A thriving nightlife, dirt-cheap shopping, high-end fashion shows and delicious food may not be the first things that come to mind when you think of the Pakistani city of Karachi. Yet this booming coastal metropolis, known locally as “the city of lights”, is a place where all this and more can be found, writes Rumaisa Bilal.
Karachi is located in the south of Pakistan, along the coast of the Arabian Sea in the Indian Ocean.
The city is Pakistan’s most highly populated metropolitan city, with a population of 21 million.
Being Pakistan’s main seaport and financial district, Karachi accounts for a lion’s share of Pakistan’s revenue and is the country’s premier centre for banking, industry, manufacturing, economic activity and trade.
It’s also home to a host of major corporations involved in textiles, shipping, the automotive industry, entertainment, the arts, fashion, advertising, publishing and software development.
In addition to Karachi’s economic prominence, there are parts of the city that are visually quite captivating.
For example, Karachi’s buildings boast an interesting selection of architectural styles, which work together to create an intriguing backdrop for this vibrant city.
Frere Hall, Empress Market, St Patrick’s Cathedral, Karachi Gymkhana and many of the buildings in the Saddar and Clifton area are great examples of the city’s architectural heritage, harking back from the time of British rule, while Hindu Gymkhana and Mohatta Palace are illustrations of Mughal revival architecture. Karachi is also home to many modern high-rise buildings that are illustrations of contemporary architectural style, such as Harbour Front, MCB Tower, Habib Bank Plaza, and PRC Towers in the city centre.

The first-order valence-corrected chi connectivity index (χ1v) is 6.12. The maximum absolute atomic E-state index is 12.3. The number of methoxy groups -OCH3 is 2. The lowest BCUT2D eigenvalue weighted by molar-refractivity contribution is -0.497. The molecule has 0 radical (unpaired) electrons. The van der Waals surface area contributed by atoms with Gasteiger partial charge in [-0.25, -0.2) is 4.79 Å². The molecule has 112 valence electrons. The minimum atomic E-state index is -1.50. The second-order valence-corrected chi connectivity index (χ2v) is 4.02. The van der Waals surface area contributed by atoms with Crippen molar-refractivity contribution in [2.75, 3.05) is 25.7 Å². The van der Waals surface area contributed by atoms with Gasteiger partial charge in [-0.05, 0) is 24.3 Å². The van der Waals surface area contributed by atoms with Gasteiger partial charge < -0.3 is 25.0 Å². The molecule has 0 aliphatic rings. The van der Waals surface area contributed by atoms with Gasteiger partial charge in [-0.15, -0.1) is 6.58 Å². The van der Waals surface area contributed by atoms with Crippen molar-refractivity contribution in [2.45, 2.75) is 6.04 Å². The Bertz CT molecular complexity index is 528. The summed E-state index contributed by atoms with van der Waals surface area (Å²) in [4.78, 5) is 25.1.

But these days the charms of this seaside city can seem buried under the pervading image of Karachi that is often portrayed in the international media, thanks to incidents of activism and violence that have played a significant part in the city’s public identity since the 1980s.
And although violent events in Karachi have made the city seem uninviting for tourists, the city still has a lot to offer.
For a start, Karachi offers some big-name hotels, such as Sheraton, Marriott, Avari Towers and Pearl Continental, and these hotels offer safe, high quality accommodation at around PKR9457 (AUD$96.5) per night.
Sheraton Karachi guest services director Amna Jabbar said Karachi has no active tourism, but says many foreigners still visit the city frequently on business trips.
“Tourism in Karachi has died recently,” Jabbar said.
“It is now primarily business traffic with the peak season running from September to March.
“People visiting Karachi are always accompanied by their local business associates, on whose invitation they come, and their entertainment is usually dining out.”
But whether it’s good food, chill-out hangouts, concerts or fashion shows that take your fancy, you are guaranteed to find for a good night out in this busy city.
Arguably Karachi’s biggest drawcard is its delicious food.
From fancy tables in the more upmarket restaurants to bustling roadside cafes, finding a tasty treat in Karachi is a hunger that’s easily satisfied.
If you want a real taste of Pakistani cuisine, local food is your top choice.
One of the famous local eateries is Barbecue Tonight, where you can find the Pakistani cuisine for as little as AUD$2 for a main dish.
Tantalising local must-have dishes include mutton ribs, Malai tikka, chicken tikka and karahi chicken.
Tasty vegetarian options include spicy lentils, potato bhaji, naan bread, palak paneer (cheese and spinach).
The complex, which is located in the Karachi Port area, is home to a special “food street” in the form of a one-kilometre-long formerly abandoned bridge that has been transformed to house eateries spread over more than 3700 m2 of climate-controlled space.
Italian, Chinese, French, South Indian and Arabic food can also be found on a single street in Karachi called Zamzama, which offers dinner for two for as little as PKR2000 (AUD$20.40).
Most restaurants are open until midnight, while the city’s famous Boat Basin Food Street is open until 2am and beyond offering food for as little as PKR40 (AUD$0.40).
If you are a big drinker, you should be aware that Pakistan is an Islamic country and alcohol is not easily available in the shops. However, many restaurants and hotels do serve alcohol and it can also be bought from a few designated shops.